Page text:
Friday was supposed to be the opening day of the 2020 Summer Olympics, but fans and athletes will have to place their Olympic dreams on hold for at least another year.
A less-noted consequence of the postponement is that a number of U.S. Olympians are missing out on a unique perk of being part of the games just when they may need it most: free financial planning. The U.S. Olympic & Paralympic Committee Athlete Services stopped referring athletes for free 60-minute consultations with financial advisors this year because of the COVID-19 pandemic and the games' postponement.
One of those advisors would have been Lauryn Williams of the Dallas-based firm Worth Winning LLC, she said. At a time when many athletes face effective unemployment—with canceled competitions and uncertainty around next year’s games, planning is vital for athletes, said Williams, a former-Olympian-turned-advisor who works with between 30 and 40 active Olympic competitors.
To be sure, most Olympic athletes are not any advisor’s idea of a great client. Largely amateur competitors, many barely out of college, most have devoted their lives to a sport, not wealth accumulation.
U.S. gold medal winners in the 2018 Olympics earned $37,500 for each medal, for example. Meanwhile, athletes need to cover costs that can include coaching and living near specialized training facilities.
“I know plenty of gold medalists who don’t earn $100,000 a year,” said Williams. “That’s one of the big misnomers about the sport. While $30,000 is not a drop in the bucket, it is also an entry-level salary.”
To get access to the free planning, an Olympic resource advisor would refer an athlete to a financial advisor for up to five one-hour financial consultations. “This was for people that typically could not afford it,” explained Williams. “The ramifications of them not having that available to them anymore means, they're going to have to figure it out the best way they can.”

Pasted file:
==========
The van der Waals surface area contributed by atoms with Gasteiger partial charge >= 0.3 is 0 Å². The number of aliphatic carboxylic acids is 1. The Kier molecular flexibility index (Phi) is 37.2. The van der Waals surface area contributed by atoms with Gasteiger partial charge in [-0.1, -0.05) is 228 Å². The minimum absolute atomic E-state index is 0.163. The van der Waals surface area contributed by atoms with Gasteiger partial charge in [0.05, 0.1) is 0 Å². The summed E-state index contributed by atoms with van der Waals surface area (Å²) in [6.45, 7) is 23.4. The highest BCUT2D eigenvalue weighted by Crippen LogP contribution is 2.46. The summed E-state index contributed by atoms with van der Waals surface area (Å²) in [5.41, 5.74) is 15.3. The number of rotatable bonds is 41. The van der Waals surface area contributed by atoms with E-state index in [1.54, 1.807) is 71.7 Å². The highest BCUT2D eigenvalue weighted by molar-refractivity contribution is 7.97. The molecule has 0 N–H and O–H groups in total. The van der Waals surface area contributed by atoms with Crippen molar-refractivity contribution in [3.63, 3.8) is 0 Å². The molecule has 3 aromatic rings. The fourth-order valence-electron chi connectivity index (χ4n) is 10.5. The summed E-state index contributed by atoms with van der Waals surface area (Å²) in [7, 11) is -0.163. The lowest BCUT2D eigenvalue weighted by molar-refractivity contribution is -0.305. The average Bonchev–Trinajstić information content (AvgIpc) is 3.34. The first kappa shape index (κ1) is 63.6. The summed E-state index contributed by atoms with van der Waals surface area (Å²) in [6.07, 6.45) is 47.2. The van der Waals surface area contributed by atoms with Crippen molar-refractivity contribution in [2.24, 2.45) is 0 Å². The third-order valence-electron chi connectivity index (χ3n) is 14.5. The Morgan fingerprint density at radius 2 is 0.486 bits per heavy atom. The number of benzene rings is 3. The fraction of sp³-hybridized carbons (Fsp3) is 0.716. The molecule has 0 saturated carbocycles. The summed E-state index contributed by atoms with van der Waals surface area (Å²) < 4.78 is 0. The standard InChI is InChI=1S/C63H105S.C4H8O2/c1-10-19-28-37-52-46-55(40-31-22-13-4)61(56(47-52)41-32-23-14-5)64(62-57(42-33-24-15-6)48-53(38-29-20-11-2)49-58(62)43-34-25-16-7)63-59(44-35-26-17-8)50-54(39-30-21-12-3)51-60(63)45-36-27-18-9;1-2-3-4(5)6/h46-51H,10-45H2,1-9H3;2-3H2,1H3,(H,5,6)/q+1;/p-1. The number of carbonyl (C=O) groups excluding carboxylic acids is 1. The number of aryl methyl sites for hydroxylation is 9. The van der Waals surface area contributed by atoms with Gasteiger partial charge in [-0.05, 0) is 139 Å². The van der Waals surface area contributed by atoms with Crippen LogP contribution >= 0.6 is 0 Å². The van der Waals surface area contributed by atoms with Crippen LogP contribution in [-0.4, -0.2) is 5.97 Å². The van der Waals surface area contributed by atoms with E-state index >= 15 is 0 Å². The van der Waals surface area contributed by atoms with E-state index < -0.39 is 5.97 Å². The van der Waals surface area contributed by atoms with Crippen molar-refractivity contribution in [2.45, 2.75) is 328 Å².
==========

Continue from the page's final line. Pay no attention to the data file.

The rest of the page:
“Athletes are no stranger to surviving. It’s just a hard thing when people don’t have access to the resources they need. Information is as valuable a resource as funding,” she added.
In contrast to the athletes referred to her under the U.S. Olympic & Paralympic Committee program, Williams provides financial planning for high-earning athletes in more lucrative sports, like track and field and swimming. Those athletes tend to get sponsorships prior to the games, she said, and in some cases may net multiyear deals.
But even those athletes face a tenuous financial picture at times.
For those lucky enough to get them, sponsorships are the chief path to wealth for an Olympic athlete, she said. But with rare exceptions (think Shaun White or Michael Phelps), even then the financial picture can be tenuous.
“It’s not a gargantuan amount of money that’s going to allow you to hire a financial planner and really change the trajectory of your life if there’s not multiple streams of income coming in,” she added.
To help her clients, Williams charges a retainer based on income. For clients whose income drops, their fees do, too. Her clients are “usually” in the six figures, she said.
With the uncertainty of the games, Williams is advising her clients to remain in wait-and-see mode, shoring up cash and savings and cutting expenses, she said. “We already know there’s going to be a long-term economic impact from COVID,” she explained. “We’re going to be seeing the effects of this for the next two or three years.”
Athletes already have a relatively short earning timeline, she said, so transitioning to other, non-athletic-performance-based income is always a topic of conversation she has with clients. “I’ve always encouraged them to make sure they’re getting education in other areas, so that we can have multiple streams of income.”
Now, perhaps unlike any time in the past, financial planning and financial advice are critical to the Olympians with which Williams works. “Many of the athletes don’t know what their season is going to look like,” she said. “With the sponsors having suffered financial losses, that has also affected sponsorship quite a bit; some sponsors have dropped out completely.”
“It’s a hard thing because you can kind of see the point of view of the big companies that they’ve lost a lot of money, but it’s very frustrating for the athletes because they’re feeling kind of abandoned,” she said. “What we’re planning for is that thing that’s around the corner that we don’t see.”